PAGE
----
Radiology Practice Consolidation Facilitates Subspecialization and Payer Negotiation

Continuing consolidation of radiologists into larger and/or multispecialty practices could facilitate subspecialization as well as improve negotiating power in payer contracting, according to a study published in the American Journal of Roentgenology (AJR).

“An overall decrease in the number of radiology practices and concurrent growth in the number of radiologists was mirrored by shifts from small toward large practices and from radiology-only toward multispecialty practices, consistent with ongoing practice consolidation,” noted Eric W. Christensen, PhD, from the Harvey L. Neiman Health Policy Institute in Reston, VA.

In the manuscript, Christensen and colleagues used CMS data from 2014 to 2023 to identify all radiologists nationally along with their affiliated practices. Practices were then categorized based on the specialty mix of all affiliated physicians as radiology-only or multispecialty. Multispecialty practices were further categorized accordingly: radiology-majority, other-specialty-majority, or no-majority-specialty. (Practices that ceased to operate—absent within CMS data—were also identified.) To infer consolidation patterns, Christensen et al. assessed temporal shifts.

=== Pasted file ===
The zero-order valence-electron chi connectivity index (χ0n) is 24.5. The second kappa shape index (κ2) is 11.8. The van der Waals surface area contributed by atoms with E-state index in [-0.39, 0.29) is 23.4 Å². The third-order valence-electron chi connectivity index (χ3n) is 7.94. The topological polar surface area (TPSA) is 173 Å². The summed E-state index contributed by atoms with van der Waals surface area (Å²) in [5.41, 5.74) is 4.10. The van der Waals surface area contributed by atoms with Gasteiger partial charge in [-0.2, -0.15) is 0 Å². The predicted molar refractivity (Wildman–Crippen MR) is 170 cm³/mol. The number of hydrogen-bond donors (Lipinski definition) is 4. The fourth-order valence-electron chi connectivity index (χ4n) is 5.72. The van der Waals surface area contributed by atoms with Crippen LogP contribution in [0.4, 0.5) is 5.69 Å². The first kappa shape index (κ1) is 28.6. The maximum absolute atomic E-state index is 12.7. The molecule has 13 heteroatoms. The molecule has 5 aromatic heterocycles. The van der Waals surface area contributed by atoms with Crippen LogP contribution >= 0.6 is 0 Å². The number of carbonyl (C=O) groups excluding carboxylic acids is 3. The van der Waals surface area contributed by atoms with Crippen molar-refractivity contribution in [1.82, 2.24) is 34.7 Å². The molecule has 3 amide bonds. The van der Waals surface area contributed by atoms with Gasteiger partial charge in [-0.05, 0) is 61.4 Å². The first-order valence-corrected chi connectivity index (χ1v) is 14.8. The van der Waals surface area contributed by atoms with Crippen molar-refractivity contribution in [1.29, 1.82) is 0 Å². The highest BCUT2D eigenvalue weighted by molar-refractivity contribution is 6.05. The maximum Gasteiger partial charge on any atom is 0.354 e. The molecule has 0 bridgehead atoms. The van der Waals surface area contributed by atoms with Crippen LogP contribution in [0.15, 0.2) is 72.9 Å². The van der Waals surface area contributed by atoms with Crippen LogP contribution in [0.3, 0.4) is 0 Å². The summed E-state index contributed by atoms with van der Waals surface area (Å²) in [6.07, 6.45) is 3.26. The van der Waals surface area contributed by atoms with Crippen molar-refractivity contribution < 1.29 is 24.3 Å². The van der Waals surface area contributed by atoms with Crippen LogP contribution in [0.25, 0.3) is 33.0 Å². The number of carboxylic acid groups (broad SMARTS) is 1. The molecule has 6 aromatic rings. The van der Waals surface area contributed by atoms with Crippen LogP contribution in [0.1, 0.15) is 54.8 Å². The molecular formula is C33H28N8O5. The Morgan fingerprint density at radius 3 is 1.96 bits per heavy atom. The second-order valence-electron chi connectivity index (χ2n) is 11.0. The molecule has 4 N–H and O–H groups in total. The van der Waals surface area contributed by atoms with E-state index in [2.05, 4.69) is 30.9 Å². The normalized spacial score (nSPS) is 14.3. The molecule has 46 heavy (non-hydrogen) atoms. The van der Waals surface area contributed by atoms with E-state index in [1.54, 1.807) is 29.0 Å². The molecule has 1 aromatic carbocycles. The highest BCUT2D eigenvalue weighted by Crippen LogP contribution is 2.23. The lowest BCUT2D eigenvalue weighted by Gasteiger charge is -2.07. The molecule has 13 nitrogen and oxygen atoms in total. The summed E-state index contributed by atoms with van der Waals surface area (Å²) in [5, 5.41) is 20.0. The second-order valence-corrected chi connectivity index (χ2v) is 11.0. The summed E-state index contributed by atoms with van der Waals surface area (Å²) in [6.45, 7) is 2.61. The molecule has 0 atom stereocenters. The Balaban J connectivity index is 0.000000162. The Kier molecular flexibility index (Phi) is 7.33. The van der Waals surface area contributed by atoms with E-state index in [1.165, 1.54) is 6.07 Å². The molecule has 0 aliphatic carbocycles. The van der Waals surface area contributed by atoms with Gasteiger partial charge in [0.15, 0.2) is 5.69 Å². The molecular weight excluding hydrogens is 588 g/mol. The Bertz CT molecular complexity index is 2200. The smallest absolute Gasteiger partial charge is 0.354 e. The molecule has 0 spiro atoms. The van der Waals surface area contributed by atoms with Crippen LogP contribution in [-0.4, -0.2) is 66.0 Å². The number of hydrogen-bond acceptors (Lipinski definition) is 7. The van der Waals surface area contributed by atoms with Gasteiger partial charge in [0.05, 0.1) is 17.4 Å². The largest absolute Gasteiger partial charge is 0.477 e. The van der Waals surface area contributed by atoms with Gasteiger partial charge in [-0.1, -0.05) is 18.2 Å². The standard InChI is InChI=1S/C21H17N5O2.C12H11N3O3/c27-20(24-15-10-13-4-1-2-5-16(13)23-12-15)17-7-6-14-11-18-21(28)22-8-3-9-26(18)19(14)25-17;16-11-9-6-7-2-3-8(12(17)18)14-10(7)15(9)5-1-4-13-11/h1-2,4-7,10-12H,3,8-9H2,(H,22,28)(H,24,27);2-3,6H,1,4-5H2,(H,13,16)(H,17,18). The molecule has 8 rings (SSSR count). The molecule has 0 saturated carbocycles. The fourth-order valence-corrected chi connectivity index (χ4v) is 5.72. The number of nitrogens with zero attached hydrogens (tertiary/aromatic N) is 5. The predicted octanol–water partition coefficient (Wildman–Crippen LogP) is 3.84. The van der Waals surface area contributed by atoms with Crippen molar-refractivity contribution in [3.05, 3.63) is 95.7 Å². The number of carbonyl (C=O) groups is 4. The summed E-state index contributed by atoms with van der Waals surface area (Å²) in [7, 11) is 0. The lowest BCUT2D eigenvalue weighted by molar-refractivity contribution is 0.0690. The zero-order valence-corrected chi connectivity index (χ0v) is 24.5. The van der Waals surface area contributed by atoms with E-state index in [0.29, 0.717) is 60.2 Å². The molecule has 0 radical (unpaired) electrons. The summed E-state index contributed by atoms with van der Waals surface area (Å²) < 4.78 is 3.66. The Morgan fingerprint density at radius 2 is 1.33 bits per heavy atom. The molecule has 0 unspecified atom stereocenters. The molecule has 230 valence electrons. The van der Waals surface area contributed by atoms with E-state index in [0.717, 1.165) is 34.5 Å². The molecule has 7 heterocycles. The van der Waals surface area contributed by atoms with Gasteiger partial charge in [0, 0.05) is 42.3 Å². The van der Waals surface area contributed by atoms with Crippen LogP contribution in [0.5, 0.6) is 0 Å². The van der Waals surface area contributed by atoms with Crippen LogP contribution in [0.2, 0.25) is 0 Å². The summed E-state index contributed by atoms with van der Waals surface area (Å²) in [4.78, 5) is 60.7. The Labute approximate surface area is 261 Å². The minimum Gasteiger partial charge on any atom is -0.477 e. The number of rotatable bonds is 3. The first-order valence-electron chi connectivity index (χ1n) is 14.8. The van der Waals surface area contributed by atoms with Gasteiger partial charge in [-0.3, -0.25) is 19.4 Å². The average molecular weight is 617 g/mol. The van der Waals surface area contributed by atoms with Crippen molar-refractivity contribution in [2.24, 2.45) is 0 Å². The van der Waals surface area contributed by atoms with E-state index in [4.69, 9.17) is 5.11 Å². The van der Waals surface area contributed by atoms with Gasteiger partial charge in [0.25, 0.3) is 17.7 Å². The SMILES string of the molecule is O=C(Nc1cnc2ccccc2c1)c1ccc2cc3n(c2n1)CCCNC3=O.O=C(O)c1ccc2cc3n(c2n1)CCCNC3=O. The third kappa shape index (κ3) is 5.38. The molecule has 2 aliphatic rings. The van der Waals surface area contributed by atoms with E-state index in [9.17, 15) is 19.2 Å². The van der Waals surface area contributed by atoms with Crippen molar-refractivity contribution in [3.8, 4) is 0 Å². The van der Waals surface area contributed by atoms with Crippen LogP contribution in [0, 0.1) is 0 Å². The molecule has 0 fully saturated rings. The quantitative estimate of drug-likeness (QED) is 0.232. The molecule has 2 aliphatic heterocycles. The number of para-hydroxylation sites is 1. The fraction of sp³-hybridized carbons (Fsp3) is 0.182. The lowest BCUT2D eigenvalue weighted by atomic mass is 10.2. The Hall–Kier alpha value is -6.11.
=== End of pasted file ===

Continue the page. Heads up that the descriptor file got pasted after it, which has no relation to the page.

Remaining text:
Ultimately, the number of radiologists increased 17.3% from 2014 to 2023. Meanwhile, radiologist-affiliated practices decreased 14.7%, radiology-only practices decreased 31.8%, and radiologist-affiliated multispecialty practices increased 12.3%. The number of practices with 1–2, 3–9, 10–24, 25–49, 50–99, and ≥ 100 radiologists changed by -18.7%, -34.4%, -25.2%, 33.2%, 121.6%, and 348.5%, respectively.

“While determining causes of consolidation were beyond this study’s scope,” the AJR authors added, “the shifts may relate to economic incentives and legislative changes favoring large multispecialty practices.”

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